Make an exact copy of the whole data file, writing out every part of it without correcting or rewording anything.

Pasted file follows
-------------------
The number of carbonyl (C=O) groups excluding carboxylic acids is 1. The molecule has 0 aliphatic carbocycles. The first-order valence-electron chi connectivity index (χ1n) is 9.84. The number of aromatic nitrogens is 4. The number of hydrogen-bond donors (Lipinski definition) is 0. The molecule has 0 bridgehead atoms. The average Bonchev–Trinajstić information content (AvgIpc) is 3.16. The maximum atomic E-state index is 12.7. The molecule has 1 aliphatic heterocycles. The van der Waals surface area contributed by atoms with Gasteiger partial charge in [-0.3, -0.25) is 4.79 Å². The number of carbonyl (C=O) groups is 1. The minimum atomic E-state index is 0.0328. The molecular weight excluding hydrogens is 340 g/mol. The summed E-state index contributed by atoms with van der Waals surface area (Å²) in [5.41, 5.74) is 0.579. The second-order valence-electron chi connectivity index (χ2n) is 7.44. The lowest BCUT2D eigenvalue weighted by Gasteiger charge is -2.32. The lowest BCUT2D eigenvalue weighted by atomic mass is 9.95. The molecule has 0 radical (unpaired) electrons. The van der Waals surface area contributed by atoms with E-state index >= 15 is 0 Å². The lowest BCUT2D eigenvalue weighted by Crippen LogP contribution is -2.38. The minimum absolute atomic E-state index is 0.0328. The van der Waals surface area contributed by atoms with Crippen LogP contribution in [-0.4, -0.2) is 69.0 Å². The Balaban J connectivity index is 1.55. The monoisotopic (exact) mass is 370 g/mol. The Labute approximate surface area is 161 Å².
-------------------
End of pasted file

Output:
The number of carbonyl (C=O) groups excluding carboxylic acids is 1. The molecule has 0 aliphatic carbocycles. The first-order valence-electron chi connectivity index (χ1n) is 9.84. The number of aromatic nitrogens is 4. The number of hydrogen-bond donors (Lipinski definition) is 0. The molecule has 0 bridgehead atoms. The average Bonchev–Trinajstić information content (AvgIpc) is 3.16. The maximum atomic E-state index is 12.7. The molecule has 1 aliphatic heterocycles. The van der Waals surface area contributed by atoms with Gasteiger partial charge in [-0.3, -0.25) is 4.79 Å². The number of carbonyl (C=O) groups is 1. The minimum atomic E-state index is 0.0328. The molecular weight excluding hydrogens is 340 g/mol. The summed E-state index contributed by atoms with van der Waals surface area (Å²) in [5.41, 5.74) is 0.579. The second-order valence-electron chi connectivity index (χ2n) is 7.44. The lowest BCUT2D eigenvalue weighted by Gasteiger charge is -2.32. The lowest BCUT2D eigenvalue weighted by atomic mass is 9.95. The molecule has 0 radical (unpaired) electrons. The van der Waals surface area contributed by atoms with E-state index >= 15 is 0 Å². The lowest BCUT2D eigenvalue weighted by Crippen LogP contribution is -2.38. The minimum absolute atomic E-state index is 0.0328. The van der Waals surface area contributed by atoms with Crippen LogP contribution in [-0.4, -0.2) is 69.0 Å². The Balaban J connectivity index is 1.55. The monoisotopic (exact) mass is 370 g/mol. The Labute approximate surface area is 161 Å².